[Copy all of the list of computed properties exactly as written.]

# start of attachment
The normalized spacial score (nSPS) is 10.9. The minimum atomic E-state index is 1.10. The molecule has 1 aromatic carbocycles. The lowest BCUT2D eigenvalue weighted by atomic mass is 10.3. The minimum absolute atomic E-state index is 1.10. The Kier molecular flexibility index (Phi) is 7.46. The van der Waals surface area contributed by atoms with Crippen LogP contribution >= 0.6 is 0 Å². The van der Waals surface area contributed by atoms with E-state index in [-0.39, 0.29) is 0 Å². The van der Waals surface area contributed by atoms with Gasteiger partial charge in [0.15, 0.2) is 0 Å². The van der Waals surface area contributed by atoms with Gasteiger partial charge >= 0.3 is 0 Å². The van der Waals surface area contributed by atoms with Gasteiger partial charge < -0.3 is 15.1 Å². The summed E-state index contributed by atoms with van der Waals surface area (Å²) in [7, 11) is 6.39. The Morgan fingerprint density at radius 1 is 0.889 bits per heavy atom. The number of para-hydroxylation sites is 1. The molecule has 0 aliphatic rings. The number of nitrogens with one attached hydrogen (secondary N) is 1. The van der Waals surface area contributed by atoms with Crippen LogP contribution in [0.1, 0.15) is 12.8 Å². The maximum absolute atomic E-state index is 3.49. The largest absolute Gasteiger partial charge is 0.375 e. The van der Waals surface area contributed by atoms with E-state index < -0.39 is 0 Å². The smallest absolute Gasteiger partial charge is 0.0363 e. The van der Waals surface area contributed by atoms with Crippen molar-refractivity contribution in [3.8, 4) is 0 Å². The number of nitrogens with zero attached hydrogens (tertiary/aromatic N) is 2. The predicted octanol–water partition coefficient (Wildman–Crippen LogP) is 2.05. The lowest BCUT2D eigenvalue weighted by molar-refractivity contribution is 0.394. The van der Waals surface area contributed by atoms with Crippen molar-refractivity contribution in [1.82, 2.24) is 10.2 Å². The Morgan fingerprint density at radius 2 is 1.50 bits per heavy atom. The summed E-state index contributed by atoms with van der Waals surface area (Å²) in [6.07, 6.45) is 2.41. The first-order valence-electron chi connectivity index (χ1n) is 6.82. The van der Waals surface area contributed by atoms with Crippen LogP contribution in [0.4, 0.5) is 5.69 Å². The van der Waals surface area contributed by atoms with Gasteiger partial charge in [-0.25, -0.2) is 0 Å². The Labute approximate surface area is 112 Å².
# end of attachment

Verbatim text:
The normalized spacial score (nSPS) is 10.9. The minimum atomic E-state index is 1.10. The molecule has 1 aromatic carbocycles. The lowest BCUT2D eigenvalue weighted by atomic mass is 10.3. The minimum absolute atomic E-state index is 1.10. The Kier molecular flexibility index (Phi) is 7.46. The van der Waals surface area contributed by atoms with Crippen LogP contribution >= 0.6 is 0 Å². The van der Waals surface area contributed by atoms with E-state index in [-0.39, 0.29) is 0 Å². The van der Waals surface area contributed by atoms with Gasteiger partial charge in [0.15, 0.2) is 0 Å². The van der Waals surface area contributed by atoms with Gasteiger partial charge >= 0.3 is 0 Å². The van der Waals surface area contributed by atoms with Gasteiger partial charge < -0.3 is 15.1 Å². The summed E-state index contributed by atoms with van der Waals surface area (Å²) in [7, 11) is 6.39. The Morgan fingerprint density at radius 1 is 0.889 bits per heavy atom. The number of para-hydroxylation sites is 1. The molecule has 0 aliphatic rings. The number of nitrogens with one attached hydrogen (secondary N) is 1. The van der Waals surface area contributed by atoms with Crippen LogP contribution in [0.1, 0.15) is 12.8 Å². The maximum absolute atomic E-state index is 3.49. The largest absolute Gasteiger partial charge is 0.375 e. The van der Waals surface area contributed by atoms with E-state index < -0.39 is 0 Å². The smallest absolute Gasteiger partial charge is 0.0363 e. The van der Waals surface area contributed by atoms with Crippen molar-refractivity contribution in [3.8, 4) is 0 Å². The number of nitrogens with zero attached hydrogens (tertiary/aromatic N) is 2. The predicted octanol–water partition coefficient (Wildman–Crippen LogP) is 2.05. The lowest BCUT2D eigenvalue weighted by molar-refractivity contribution is 0.394. The van der Waals surface area contributed by atoms with Crippen molar-refractivity contribution in [1.82, 2.24) is 10.2 Å². The Morgan fingerprint density at radius 2 is 1.50 bits per heavy atom. The summed E-state index contributed by atoms with van der Waals surface area (Å²) in [6.07, 6.45) is 2.41. The first-order valence-electron chi connectivity index (χ1n) is 6.82. The van der Waals surface area contributed by atoms with Crippen LogP contribution in [0.4, 0.5) is 5.69 Å². The van der Waals surface area contributed by atoms with Gasteiger partial charge in [-0.25, -0.2) is 0 Å². The Labute approximate surface area is 112 Å².